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Jurors don't have to decide whether York City resident Dejerek Basil Smallwood shot and killed two men in 2013 during a drug deal that went bad. He admits it.

But Smallwood, 23, known as "Diego," maintains he fatally shot Derek Ferree and Braydon Aldinger in self-defense because they were attacking him.

In April, Smallwood withdrew his negotiated guilty plea to two counts of voluntary manslaughter because he believed he could convince a jury he is innocent, according to defense attorney Dawn Cutaia, who is jointly representing him with fellow attorney Suzanne Smith.

Withdrawing his manslaughter plea is a gamble for Smallwood because it means he faces conviction on first- or third-degree murder. In Pennsylvania, a first-degree murder conviction comes with an automatic life sentence.

During her opening statement Monday afternoon, first assistant district attorney Jennifer Russell told jurors Ferree, Aldinger and Arianna Tavares wanted to buy heroin from Tavares' regular drug dealer, Laquan Pierrelouis, known as "Q."

They met on West Mason Avenue, a York City alley, on Nov. 23, 2013, and a fistfight erupted, with Ferree and Aldinger on side and Smallwood and Pierrelous on the other, Russell said.

"The defendant ... brought a gun to a fistfight — a scuffle," she told jurors. "Instead of running away ... (Smallwood) chose to stay. He chose to end the fight by taking the lives of ... Derek and Brayden."

That, according to Russell, makes the deaths murders and not justifiable self-defense shootings. She acknowledged there had been "some discussion" between Tavares, Ferree and Aldinger about "ripping off" Pierrelouis, but Russell said the idea was abandoned.

'Panic and fear': Cutaia, during her opening statement, said the plan all along was for Ferree, 26, and Aldinger, 23, both of Manchester Township, to rob a drug dealer to get heroin or money for heroin.

Ferree sucker-punched Smallwood in the face, Cutaia said, and there was pain and blood.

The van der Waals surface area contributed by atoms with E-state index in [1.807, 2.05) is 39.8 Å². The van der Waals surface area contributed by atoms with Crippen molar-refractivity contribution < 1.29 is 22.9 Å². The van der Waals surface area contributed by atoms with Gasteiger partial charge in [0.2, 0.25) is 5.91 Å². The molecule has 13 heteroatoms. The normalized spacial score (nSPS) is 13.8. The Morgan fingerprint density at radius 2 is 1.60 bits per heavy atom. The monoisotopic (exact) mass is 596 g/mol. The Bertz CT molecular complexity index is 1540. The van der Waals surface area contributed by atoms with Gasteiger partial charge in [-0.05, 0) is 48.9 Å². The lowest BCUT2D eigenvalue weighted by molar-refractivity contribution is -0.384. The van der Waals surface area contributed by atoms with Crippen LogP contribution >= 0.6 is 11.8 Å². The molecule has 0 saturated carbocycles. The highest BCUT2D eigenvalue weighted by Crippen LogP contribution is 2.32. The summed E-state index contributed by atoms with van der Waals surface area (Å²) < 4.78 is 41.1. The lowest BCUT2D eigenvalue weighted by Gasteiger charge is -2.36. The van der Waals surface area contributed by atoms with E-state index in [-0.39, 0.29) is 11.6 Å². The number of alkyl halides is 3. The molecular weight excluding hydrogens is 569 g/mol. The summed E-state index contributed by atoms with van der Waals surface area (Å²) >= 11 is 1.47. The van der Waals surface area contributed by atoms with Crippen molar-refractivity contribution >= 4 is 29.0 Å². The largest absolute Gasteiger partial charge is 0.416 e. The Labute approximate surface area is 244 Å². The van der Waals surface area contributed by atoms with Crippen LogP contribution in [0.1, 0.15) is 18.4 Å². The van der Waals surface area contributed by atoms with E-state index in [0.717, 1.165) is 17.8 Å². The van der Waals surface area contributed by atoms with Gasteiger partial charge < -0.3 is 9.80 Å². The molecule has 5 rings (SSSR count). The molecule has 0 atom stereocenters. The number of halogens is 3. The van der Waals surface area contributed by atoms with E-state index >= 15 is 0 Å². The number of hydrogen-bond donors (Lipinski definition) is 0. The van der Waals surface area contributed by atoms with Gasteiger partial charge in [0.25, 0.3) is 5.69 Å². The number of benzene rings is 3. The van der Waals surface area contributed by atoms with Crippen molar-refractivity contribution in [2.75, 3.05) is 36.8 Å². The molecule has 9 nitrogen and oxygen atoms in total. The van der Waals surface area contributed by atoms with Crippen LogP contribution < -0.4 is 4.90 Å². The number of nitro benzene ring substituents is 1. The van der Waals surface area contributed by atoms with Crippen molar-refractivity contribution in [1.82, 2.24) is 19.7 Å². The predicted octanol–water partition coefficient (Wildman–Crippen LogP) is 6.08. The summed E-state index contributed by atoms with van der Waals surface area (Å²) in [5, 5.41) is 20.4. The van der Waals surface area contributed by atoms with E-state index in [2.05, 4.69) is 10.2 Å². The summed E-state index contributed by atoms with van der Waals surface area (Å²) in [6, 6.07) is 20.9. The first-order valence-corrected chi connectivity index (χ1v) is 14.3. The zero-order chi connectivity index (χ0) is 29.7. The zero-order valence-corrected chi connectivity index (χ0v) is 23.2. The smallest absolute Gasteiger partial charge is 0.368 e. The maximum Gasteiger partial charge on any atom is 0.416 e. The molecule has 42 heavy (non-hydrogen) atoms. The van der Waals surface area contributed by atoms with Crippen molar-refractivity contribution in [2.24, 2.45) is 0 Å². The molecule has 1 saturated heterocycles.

"And then there was panic and fear because two grown men were attacking him," she said. "There's nothing but chaos as he's getting beat. He's getting punched over and over and over again and he can't get away."

That's when Ferree and Aldinger started reaching in Smallwood's pockets, according to Cutaia. Smallwood knew he had a gun in his left pocket and didn't want them to use it against him, she said.

"And so he pulls his gun out and shoots three times," Cutaia said. "He's not aiming. He's not trying to kill anybody."

Tavares testified Monday afternoon, and her account of the shooting bolstered what Russell had previously told jurors. She was a heroin addict at the time but has been clean 21 months, she said.

But Cutaia questioned Tavares' story during a blistering cross-examination.

Differing statements: When Tavares insisted there was never a plan to rob Pierrelouis, Cutaia repeatedly confronted the witness with her statements to police at the time.

Back then, Tavares repeatedly told York City detectives that she, Ferree and Aldinger had planned to rob a drug dealer.

She told detectives Ferree had a hammer in his hand and was bragging about beating someone, but now says she doesn't remember that statement or others she made to police.

Cutaia also made sure jurors knew Tavares stated to police that she told a friend she wasn't sure she should rob Pierrelouis because he was her heroin connection and she didn't want to lose him.

Tavares also previously told detectives she saw Pierrelouis fire a gun three times in the alley. On Monday, Tavares admitted that wasn't true.

"I was high and nervous. ... There's a lot of statements I do not remember," Tavares told Cutaia. "I used the word 'rob,' but that is not the word I should have used."

"Is English your first language?" Cutaia asked rhetorically.

Pierrelouis is cooperating with the prosecution and also is expected to testify against Smallwood. Trial is set to resume Wednesday morning.

— Reach Liz Evans Scolforo at levans@yorkdispatch.com.

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